Recently, I went to an all women’s retreat. No kids. Lodge in the woods. An entire weekend. It was just as relaxing as it sounds. It was lead by Gina—a woman that I admire very much—and I had looked forward to going for months. Between the not changing diapers and the doing whatever my little heart pleased, there were teaching sessions offered throughout the weekend. On the first day, Gina told the fifty women who were present this:
“The greatest gift you can ever give your children is to tell them you love them
—and have them believe it.”
The point of that session was not that we needed to be loving our children. In fact, the statement was made almost as an afterthought before moving on to her next point. The words slowly sank into my heart, however, and I mulled them over. And over. And over. For the duration of the retreat, my mind circled back to that thought as I considered my own children.
I tell my children that I love them, certainly. But is it something that my actions and words support? When my three year old makes me so frustrated that I yell loudly enough for the neighbors to hear, does she believe that I love her? When I got so irritated that I slammed my hand on our dining room table and made my 18 month old cry, did that give here a feeling of security? Recently, after a particularly rough day, I told my daughter that I wanted her to know that I love her even when she’s been bad and gets in trouble. She then told me, “But sometimes you work on your computer, and you don’t love me then.”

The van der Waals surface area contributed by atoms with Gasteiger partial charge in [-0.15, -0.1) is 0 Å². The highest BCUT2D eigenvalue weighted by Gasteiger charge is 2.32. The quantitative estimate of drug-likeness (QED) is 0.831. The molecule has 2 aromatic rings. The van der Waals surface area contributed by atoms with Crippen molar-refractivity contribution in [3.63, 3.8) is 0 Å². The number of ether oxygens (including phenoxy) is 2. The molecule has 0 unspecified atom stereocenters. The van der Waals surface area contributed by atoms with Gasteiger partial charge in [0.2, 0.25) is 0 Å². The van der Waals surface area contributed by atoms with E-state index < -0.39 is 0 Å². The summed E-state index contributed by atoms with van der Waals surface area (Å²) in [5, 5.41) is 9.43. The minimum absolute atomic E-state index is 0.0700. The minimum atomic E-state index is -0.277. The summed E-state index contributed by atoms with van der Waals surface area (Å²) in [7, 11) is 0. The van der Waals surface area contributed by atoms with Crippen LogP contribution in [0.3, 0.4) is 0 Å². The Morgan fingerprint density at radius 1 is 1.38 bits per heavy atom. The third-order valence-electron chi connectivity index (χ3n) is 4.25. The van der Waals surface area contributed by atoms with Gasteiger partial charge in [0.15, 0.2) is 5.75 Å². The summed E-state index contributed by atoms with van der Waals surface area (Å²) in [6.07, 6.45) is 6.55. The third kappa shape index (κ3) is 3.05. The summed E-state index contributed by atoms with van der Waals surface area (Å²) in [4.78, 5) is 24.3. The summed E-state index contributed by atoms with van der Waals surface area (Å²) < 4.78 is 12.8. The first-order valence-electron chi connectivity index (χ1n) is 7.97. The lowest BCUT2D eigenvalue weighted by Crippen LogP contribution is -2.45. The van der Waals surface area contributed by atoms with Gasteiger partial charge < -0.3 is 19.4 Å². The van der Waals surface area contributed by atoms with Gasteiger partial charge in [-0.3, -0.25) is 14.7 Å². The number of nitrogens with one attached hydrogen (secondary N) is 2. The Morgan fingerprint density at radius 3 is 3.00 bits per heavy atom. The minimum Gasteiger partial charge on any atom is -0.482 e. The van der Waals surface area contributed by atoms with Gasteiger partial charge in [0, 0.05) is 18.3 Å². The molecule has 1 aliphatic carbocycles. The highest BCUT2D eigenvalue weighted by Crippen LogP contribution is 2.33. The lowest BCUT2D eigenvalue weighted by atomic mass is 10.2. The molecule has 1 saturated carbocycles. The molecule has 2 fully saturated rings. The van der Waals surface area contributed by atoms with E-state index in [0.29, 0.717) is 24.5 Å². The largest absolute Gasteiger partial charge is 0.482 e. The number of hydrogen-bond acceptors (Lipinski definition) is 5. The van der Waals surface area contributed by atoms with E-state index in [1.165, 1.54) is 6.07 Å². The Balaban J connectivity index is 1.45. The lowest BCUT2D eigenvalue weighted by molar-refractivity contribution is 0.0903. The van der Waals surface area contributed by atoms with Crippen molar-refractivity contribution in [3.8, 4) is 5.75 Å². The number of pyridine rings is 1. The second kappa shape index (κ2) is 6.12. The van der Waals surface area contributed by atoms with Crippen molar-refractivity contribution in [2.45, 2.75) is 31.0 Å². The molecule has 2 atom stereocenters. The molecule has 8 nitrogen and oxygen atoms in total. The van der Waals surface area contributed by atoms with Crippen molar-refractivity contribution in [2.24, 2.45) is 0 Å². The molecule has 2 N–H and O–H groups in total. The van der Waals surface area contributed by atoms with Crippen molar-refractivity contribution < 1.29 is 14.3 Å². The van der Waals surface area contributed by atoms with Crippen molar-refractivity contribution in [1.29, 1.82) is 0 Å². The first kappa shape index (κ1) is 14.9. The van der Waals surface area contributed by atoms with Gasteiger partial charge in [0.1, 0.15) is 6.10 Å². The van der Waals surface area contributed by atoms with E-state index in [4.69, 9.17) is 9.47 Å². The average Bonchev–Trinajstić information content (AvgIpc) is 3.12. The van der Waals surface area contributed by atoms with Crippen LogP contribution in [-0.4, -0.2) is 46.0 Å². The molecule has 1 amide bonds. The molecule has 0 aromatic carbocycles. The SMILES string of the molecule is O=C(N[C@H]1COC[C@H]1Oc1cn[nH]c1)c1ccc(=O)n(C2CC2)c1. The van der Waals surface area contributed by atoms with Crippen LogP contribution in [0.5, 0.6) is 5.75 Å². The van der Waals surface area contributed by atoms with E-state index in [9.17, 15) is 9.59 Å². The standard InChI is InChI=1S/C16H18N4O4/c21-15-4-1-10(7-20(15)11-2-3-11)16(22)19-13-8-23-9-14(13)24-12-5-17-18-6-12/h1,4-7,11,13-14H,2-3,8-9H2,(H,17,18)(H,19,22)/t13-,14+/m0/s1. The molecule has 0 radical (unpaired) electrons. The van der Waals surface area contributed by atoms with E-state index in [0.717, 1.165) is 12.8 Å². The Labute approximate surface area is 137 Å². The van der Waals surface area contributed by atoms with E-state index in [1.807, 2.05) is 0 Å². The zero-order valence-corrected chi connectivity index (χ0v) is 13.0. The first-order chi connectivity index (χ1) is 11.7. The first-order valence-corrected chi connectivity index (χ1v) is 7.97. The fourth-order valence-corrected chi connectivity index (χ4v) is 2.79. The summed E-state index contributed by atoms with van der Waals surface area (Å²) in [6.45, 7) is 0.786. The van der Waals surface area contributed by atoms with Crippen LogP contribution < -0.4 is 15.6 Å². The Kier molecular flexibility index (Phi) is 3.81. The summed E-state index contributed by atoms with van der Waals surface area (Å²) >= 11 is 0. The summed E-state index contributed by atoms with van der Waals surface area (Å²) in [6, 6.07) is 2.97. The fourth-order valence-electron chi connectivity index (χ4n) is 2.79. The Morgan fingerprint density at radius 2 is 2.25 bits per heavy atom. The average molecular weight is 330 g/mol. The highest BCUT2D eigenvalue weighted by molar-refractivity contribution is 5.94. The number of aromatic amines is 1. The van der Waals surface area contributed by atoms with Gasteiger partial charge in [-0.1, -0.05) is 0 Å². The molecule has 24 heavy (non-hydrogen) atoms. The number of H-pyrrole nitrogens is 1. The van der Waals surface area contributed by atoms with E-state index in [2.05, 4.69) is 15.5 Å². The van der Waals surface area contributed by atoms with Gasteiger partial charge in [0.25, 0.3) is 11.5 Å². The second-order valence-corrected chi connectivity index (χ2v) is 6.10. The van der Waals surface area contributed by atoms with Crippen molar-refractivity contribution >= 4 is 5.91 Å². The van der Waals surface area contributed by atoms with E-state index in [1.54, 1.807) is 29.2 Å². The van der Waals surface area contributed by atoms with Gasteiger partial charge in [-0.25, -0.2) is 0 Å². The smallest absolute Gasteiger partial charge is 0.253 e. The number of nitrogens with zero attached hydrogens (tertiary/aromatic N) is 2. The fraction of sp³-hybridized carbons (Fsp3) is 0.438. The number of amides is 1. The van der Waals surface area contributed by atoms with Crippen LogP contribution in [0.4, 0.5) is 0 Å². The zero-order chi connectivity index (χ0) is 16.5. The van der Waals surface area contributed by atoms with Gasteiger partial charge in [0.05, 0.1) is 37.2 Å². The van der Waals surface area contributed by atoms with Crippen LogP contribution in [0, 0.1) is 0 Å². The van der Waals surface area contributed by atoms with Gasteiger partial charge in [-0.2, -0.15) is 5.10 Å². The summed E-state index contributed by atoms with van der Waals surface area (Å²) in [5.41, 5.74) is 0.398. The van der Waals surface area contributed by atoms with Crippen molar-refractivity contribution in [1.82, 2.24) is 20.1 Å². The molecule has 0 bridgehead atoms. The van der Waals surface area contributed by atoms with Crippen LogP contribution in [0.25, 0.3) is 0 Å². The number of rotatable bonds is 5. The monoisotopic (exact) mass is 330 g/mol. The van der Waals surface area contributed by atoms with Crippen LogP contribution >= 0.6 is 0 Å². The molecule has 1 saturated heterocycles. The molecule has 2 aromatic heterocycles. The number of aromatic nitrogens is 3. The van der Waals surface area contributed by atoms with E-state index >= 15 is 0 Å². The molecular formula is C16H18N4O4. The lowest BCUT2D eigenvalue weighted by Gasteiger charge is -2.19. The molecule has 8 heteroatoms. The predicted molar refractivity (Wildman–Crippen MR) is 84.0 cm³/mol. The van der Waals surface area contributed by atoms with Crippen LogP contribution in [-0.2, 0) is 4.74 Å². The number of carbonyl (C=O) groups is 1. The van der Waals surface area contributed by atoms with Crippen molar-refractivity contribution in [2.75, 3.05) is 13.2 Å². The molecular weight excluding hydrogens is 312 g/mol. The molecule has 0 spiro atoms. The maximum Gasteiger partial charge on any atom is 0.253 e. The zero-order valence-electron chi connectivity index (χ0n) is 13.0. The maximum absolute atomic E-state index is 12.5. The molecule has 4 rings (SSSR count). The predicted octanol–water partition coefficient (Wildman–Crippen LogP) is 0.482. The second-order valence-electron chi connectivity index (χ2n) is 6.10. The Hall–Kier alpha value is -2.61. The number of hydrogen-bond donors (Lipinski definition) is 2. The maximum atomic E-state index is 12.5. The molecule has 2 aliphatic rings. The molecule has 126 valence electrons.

What’s the best way to address a statement like that? I don’t believe that I shouldn’t ever touch my computer in front of her. I do want her to learn to entertain herself. But it did make me think about the way I talk to her while I’m trying to e-mail someone, or pay bills, or write. When she asks for my attention in those moments, I respond with irritation and a snippiness that is often unwarranted. Yes, I should be able to do some things that don’t involve my kids. But it’s more important that I respond to my child in a way that doesn’t convey irritation when her actions have not justified that kind of reaction. If the e-mail goes out two minutes later than I wanted it to and I can keep my attitude in check, it’s bound to be a better day for everyone.
I desperately want my children to believe me when I tell them that I love them. Even when they’re in trouble, even when I’m having a bad day, even when they make me so angry that I have to take a minute to myself to regain my composure. I want it to be the one thing they can always stand on,the one thing that always makes them feel that they have a safe place to land when the world is cruel. They will undoubtedly hear from others in this life that they are not loved by them, but please, Lord, don’t ever let that be what they hear from me. So I’d like to add a late New Years Resolution, if you’ll allow. I want to make sure that—every day—through words or hugs or chocolate chip cookies, there is at least one moment when I tell them “I love you,” and they believe it with all their little souls.